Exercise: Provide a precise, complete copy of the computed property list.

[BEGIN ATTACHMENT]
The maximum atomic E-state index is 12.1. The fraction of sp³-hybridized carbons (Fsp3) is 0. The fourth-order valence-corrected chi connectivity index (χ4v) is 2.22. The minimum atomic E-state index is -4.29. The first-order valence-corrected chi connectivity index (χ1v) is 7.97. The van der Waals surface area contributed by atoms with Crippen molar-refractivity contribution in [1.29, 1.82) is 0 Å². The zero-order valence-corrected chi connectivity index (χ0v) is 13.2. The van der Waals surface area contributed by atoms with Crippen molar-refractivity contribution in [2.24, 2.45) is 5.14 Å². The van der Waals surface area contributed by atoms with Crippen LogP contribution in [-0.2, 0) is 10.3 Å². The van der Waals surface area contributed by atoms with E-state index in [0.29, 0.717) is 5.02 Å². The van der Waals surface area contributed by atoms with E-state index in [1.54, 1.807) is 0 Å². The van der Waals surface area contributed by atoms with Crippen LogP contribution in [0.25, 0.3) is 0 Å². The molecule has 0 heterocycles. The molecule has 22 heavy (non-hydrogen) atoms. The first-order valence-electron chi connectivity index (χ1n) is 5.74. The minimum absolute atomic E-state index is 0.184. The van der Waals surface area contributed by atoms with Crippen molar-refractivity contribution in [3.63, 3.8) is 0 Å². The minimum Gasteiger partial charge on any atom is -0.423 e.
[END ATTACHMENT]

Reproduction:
The maximum atomic E-state index is 12.1. The fraction of sp³-hybridized carbons (Fsp3) is 0. The fourth-order valence-corrected chi connectivity index (χ4v) is 2.22. The minimum atomic E-state index is -4.29. The first-order valence-corrected chi connectivity index (χ1v) is 7.97. The van der Waals surface area contributed by atoms with Crippen molar-refractivity contribution in [1.29, 1.82) is 0 Å². The zero-order valence-corrected chi connectivity index (χ0v) is 13.2. The van der Waals surface area contributed by atoms with Crippen molar-refractivity contribution in [2.24, 2.45) is 5.14 Å². The van der Waals surface area contributed by atoms with Crippen LogP contribution in [-0.2, 0) is 10.3 Å². The van der Waals surface area contributed by atoms with E-state index in [0.29, 0.717) is 5.02 Å². The van der Waals surface area contributed by atoms with E-state index in [1.54, 1.807) is 0 Å². The van der Waals surface area contributed by atoms with Crippen LogP contribution in [0.25, 0.3) is 0 Å². The molecule has 0 heterocycles. The molecule has 22 heavy (non-hydrogen) atoms. The first-order valence-electron chi connectivity index (χ1n) is 5.74. The minimum absolute atomic E-state index is 0.184. The van der Waals surface area contributed by atoms with Crippen molar-refractivity contribution in [3.63, 3.8) is 0 Å². The minimum Gasteiger partial charge on any atom is -0.423 e.